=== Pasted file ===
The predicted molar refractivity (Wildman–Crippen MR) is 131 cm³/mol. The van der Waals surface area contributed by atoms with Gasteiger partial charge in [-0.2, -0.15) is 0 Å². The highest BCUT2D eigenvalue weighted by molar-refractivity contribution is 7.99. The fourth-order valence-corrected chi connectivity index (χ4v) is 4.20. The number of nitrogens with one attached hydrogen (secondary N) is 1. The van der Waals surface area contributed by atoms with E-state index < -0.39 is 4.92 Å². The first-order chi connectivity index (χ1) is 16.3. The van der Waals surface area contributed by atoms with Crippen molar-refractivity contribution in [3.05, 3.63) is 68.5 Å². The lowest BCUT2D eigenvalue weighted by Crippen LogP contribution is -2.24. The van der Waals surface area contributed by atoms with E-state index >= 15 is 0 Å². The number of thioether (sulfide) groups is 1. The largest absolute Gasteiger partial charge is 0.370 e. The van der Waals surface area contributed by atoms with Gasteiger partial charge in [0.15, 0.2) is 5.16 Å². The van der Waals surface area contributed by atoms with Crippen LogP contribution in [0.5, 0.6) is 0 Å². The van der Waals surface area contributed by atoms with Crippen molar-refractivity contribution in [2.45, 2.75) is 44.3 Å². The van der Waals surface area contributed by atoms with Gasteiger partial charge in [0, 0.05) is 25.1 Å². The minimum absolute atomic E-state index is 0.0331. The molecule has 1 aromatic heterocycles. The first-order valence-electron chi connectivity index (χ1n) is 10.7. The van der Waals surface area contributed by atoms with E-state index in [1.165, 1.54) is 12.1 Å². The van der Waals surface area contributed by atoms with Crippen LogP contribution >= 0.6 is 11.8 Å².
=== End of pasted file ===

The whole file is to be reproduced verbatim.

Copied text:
The predicted molar refractivity (Wildman–Crippen MR) is 131 cm³/mol. The van der Waals surface area contributed by atoms with Gasteiger partial charge in [-0.2, -0.15) is 0 Å². The highest BCUT2D eigenvalue weighted by molar-refractivity contribution is 7.99. The fourth-order valence-corrected chi connectivity index (χ4v) is 4.20. The number of nitrogens with one attached hydrogen (secondary N) is 1. The van der Waals surface area contributed by atoms with E-state index < -0.39 is 4.92 Å². The first-order chi connectivity index (χ1) is 16.3. The van der Waals surface area contributed by atoms with Crippen molar-refractivity contribution in [3.05, 3.63) is 68.5 Å². The lowest BCUT2D eigenvalue weighted by Crippen LogP contribution is -2.24. The van der Waals surface area contributed by atoms with E-state index >= 15 is 0 Å². The number of thioether (sulfide) groups is 1. The largest absolute Gasteiger partial charge is 0.370 e. The van der Waals surface area contributed by atoms with Gasteiger partial charge in [0.15, 0.2) is 5.16 Å². The van der Waals surface area contributed by atoms with Crippen LogP contribution in [0.5, 0.6) is 0 Å². The van der Waals surface area contributed by atoms with Crippen molar-refractivity contribution in [2.45, 2.75) is 44.3 Å². The van der Waals surface area contributed by atoms with Gasteiger partial charge in [0, 0.05) is 25.1 Å². The minimum absolute atomic E-state index is 0.0331. The molecule has 1 aromatic heterocycles. The first-order valence-electron chi connectivity index (χ1n) is 10.7. The van der Waals surface area contributed by atoms with E-state index in [1.165, 1.54) is 12.1 Å². The van der Waals surface area contributed by atoms with Crippen LogP contribution >= 0.6 is 11.8 Å².